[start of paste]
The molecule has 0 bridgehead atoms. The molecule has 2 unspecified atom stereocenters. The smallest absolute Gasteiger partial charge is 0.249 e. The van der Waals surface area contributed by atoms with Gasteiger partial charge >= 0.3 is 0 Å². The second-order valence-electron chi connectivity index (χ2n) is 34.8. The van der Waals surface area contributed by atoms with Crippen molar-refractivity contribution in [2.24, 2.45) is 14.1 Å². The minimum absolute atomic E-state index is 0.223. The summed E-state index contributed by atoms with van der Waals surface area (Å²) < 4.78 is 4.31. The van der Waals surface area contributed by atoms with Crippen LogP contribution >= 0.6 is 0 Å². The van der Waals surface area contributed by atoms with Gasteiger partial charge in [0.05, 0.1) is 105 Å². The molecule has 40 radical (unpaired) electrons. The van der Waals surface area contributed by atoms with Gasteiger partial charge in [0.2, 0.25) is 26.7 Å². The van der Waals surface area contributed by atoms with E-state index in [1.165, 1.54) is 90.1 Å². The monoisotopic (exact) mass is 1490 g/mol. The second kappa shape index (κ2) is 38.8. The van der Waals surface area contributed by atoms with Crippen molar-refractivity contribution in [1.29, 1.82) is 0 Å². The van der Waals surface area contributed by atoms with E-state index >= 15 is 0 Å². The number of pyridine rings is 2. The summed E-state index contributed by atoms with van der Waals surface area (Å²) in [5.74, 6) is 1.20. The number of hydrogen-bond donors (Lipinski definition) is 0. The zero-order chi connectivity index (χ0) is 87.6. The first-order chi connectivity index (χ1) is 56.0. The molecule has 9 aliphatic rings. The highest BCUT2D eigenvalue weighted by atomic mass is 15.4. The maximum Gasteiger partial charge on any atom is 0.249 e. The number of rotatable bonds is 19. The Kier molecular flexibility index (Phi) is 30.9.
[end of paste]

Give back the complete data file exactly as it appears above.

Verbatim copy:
The molecule has 0 bridgehead atoms. The molecule has 2 unspecified atom stereocenters. The smallest absolute Gasteiger partial charge is 0.249 e. The van der Waals surface area contributed by atoms with Gasteiger partial charge >= 0.3 is 0 Å². The second-order valence-electron chi connectivity index (χ2n) is 34.8. The van der Waals surface area contributed by atoms with Crippen molar-refractivity contribution in [2.24, 2.45) is 14.1 Å². The minimum absolute atomic E-state index is 0.223. The summed E-state index contributed by atoms with van der Waals surface area (Å²) < 4.78 is 4.31. The van der Waals surface area contributed by atoms with Crippen LogP contribution >= 0.6 is 0 Å². The van der Waals surface area contributed by atoms with Gasteiger partial charge in [0.05, 0.1) is 105 Å². The molecule has 40 radical (unpaired) electrons. The van der Waals surface area contributed by atoms with Gasteiger partial charge in [0.2, 0.25) is 26.7 Å². The van der Waals surface area contributed by atoms with E-state index in [1.165, 1.54) is 90.1 Å². The monoisotopic (exact) mass is 1490 g/mol. The second kappa shape index (κ2) is 38.8. The van der Waals surface area contributed by atoms with Crippen molar-refractivity contribution in [1.29, 1.82) is 0 Å². The van der Waals surface area contributed by atoms with E-state index >= 15 is 0 Å². The number of pyridine rings is 2. The summed E-state index contributed by atoms with van der Waals surface area (Å²) in [5.74, 6) is 1.20. The number of hydrogen-bond donors (Lipinski definition) is 0. The zero-order chi connectivity index (χ0) is 87.6. The first-order chi connectivity index (χ1) is 56.0. The molecule has 9 aliphatic rings. The highest BCUT2D eigenvalue weighted by atomic mass is 15.4. The maximum Gasteiger partial charge on any atom is 0.249 e. The number of rotatable bonds is 19. The Kier molecular flexibility index (Phi) is 30.9.